Aisha Tyler is an actress, broadcaster, writer and filmmaker. She is known for her roles in the TV series Friends, Ghost Whisperer, Criminal Minds and Archer, and is also currently the co-host of CBS’ The Talk and the host of Whose Line Is It Anyway? and the podcast Girl on Guy. She recorded the comedy special Aisha Tyler is Lit: Live at the Fillmore in 2009, and is the author of two books, including Self-Inflicted Wounds: Heartwarming Tales of Epic Humiliation. Her directorial debut feature, Axis, is available on VOD from April 10.
Let’s face it — there is no way to truly prepare for every contingency when you make a film. Your crew’s time is limited, your actors’ availability a ticking time-bomb, the schedule is abbreviated and the budget is so tight it feels like someone is punishing you for your actions in a past life. As a filmmaker, you spend as much time managing crises as you do manifesting dreams. The biggest part of the work isn’t basking in the dazzling magnificence of your creation, but defending the perimeters of your precious effort from the slavering barbarians at the gate. So the better you are able to pivot, the more aggressively you prep and build in contingencies and alternatives, the more likely you are to finish your film and have it resemble (somewhat) the movie you set out to make.
But let’s face it – no matter how well you prepare for disaster, the one that occurs isn’t ever the one you prepared for.
In the spring of 2016, a script came to me with a unique premise — an actor, recovering from addiction, works to rebuild his relationships with his loved ones under increasingly difficult circumstances, while driving through Los Angeles in real time. Written by Emmett Hughes, who also played the lead role, Axis was a truly special script — emotional, compelling and strange, with a winding narrative that shifted and transformed as the story unfolded. I thought it was a perfect first film, because the entire movie took place in a single location — a car — and I could control as many other factors as possible.
Immediately, however, I decided to make the film even more difficult. In the original version of the script, the film was set at night, and I changed it to day, which would allow me to use all of Los Angeles as a larger, textured, constantly changing set. Axis would now be much more visually dynamic than if it had been set at night. I would have one set, the car, and then a larger, ever-moving, visually captivating second set: the city of Los Angeles. I was going to get way more movie for my money. Ingenious!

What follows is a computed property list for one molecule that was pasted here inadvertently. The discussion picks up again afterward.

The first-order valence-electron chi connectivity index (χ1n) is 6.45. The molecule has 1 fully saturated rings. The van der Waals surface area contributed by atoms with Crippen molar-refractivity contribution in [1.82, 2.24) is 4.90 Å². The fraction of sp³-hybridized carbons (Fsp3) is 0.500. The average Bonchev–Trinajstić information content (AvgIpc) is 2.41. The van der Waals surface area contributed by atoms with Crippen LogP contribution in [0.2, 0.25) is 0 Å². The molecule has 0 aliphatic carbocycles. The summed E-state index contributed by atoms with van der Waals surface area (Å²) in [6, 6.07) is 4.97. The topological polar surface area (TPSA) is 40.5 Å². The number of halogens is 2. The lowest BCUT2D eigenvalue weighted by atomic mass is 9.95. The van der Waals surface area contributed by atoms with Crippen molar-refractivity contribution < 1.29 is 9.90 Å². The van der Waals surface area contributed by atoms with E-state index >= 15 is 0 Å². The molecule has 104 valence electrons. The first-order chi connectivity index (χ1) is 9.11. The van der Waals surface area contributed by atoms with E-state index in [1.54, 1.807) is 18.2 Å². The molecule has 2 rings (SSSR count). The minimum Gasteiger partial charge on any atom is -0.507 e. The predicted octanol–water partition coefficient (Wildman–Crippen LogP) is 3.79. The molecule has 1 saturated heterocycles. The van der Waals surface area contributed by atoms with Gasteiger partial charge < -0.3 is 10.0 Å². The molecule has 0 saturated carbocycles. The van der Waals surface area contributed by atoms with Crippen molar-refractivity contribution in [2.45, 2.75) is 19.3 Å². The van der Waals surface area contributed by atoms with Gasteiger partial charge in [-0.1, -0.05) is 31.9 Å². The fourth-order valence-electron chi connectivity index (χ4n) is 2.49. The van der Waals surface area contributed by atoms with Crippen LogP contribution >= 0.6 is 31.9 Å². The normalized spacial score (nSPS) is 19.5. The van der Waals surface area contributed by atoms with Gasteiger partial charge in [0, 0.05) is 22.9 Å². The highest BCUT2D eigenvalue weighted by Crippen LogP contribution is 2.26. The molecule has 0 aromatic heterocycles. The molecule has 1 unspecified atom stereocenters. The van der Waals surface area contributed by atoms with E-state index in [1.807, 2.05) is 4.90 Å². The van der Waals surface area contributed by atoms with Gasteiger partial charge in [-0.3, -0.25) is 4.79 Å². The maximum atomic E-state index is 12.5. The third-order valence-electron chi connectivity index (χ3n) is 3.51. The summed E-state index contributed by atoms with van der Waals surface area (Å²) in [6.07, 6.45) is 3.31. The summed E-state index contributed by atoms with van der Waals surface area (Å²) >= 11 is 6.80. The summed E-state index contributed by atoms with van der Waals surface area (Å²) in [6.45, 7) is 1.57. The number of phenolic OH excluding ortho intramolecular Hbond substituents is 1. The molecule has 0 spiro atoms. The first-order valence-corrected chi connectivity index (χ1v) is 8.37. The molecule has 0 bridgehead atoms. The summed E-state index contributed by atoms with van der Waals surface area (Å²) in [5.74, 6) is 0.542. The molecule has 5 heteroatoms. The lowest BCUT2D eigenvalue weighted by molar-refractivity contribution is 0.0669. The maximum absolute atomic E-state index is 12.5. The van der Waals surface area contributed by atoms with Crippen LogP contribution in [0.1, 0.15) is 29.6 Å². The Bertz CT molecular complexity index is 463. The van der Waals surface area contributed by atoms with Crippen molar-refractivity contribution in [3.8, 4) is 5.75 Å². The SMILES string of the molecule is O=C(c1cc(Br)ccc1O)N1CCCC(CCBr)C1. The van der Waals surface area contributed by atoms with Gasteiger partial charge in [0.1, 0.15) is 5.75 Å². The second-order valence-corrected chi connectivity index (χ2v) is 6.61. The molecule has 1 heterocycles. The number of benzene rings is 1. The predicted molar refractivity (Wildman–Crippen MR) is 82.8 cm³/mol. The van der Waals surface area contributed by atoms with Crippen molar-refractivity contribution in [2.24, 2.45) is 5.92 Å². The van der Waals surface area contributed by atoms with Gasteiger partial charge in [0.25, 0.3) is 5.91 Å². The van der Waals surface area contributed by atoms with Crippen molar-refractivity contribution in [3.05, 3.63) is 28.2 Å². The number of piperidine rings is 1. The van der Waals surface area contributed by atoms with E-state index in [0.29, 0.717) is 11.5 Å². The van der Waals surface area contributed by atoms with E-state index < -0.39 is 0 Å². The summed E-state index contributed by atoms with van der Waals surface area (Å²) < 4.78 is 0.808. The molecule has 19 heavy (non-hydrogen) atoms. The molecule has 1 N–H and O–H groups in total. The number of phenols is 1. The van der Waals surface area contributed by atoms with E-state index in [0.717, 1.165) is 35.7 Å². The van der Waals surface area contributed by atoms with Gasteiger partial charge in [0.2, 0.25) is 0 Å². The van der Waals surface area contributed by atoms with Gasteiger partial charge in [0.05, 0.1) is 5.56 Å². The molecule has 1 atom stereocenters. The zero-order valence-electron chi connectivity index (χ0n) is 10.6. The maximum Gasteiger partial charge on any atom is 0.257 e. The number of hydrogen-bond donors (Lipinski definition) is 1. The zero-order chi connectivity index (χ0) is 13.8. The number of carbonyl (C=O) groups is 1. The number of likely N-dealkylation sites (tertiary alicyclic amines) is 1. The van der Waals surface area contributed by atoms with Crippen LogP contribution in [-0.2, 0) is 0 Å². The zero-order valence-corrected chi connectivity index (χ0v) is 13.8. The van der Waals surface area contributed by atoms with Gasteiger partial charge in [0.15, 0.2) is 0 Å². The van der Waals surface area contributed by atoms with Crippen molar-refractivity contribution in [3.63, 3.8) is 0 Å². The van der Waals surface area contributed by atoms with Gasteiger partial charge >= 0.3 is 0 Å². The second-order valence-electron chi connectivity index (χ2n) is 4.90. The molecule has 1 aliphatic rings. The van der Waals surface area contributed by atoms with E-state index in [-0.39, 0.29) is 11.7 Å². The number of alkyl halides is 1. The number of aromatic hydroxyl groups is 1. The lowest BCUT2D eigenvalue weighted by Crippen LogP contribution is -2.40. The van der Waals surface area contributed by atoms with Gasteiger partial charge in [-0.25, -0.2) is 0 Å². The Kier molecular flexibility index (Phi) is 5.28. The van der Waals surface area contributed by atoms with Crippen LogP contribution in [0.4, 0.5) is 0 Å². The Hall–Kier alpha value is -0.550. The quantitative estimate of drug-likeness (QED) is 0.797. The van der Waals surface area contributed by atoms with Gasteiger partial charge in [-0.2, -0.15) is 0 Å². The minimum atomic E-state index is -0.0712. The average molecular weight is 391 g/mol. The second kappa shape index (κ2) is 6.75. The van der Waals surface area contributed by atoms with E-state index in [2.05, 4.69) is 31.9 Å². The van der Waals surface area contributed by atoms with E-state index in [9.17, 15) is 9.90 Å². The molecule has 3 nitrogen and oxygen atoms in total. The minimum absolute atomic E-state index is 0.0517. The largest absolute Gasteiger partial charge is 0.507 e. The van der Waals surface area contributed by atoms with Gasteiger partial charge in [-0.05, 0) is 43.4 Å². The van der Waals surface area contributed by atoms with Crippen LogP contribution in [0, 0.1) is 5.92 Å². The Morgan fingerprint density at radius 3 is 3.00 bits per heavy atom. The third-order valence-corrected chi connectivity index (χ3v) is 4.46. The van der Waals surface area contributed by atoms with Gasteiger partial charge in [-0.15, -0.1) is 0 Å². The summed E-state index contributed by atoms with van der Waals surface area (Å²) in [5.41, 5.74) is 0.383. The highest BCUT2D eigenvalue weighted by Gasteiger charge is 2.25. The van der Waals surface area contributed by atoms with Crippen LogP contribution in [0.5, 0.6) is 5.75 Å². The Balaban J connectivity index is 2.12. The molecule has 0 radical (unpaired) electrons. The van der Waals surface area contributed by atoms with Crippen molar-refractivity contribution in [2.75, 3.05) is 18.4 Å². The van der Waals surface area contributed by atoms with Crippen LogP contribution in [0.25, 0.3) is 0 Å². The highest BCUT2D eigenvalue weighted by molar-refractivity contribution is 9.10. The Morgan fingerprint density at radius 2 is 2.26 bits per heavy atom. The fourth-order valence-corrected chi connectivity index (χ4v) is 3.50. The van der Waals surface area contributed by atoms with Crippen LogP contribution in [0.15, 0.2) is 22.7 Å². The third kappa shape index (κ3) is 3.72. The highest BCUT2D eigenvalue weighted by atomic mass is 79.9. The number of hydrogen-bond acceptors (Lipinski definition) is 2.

It also made the shoot way tougher. We had to plan each day so that our lead actor —the eminently talented and wildly patient Hughes — would be at the same place in his dialogue at the same location in the city at the same time of day, so that light, dialogue and location would dovetail perfectly in post. This wouldn’t have mattered if we were shooting each scene out in a single day, but to make our ambitious shooting schedule — a measly seven days — we had to film the entire movie all the way through every single day — 67 pages of dialogue. After shooting the first act on the first day, about 15 pages, we would shoot the entire second and third acts on three cameras, break down our process trailer, reset the next day with our cameras in three new positions, and shoot the entire 67 pages again. It was a race against time, traffic, and especially, light.
This approach also meant that by the end of those seven days, we’d have no less than 17 camera angles to choose from in post-production. By the third day, we essentially had the entire movie in the can. Maybe not the exact movie I wanted, but a movie nonetheless. This approach was about the most robust plan I could think of for a movie this small and this accelerated. Things were bound to go wrong, but barring force majeure or a Mothra attack, nothing could derail us completely.
But things did go wrong. Lots of things. Our lead actor got a terrible sunburn on day one. He had applied sunscreen, but after hours in the sun, during which we were rushing to make our day before we were ejected by overzealous, lurking location managers, he sweated it all off and forgot to reapply. He woke up on day two with a very different complexion than he had on day one, and we had to adjust his makeup accordingly. (He later complained of “looking like that lad in Twilight.” We were able to fix it in post.)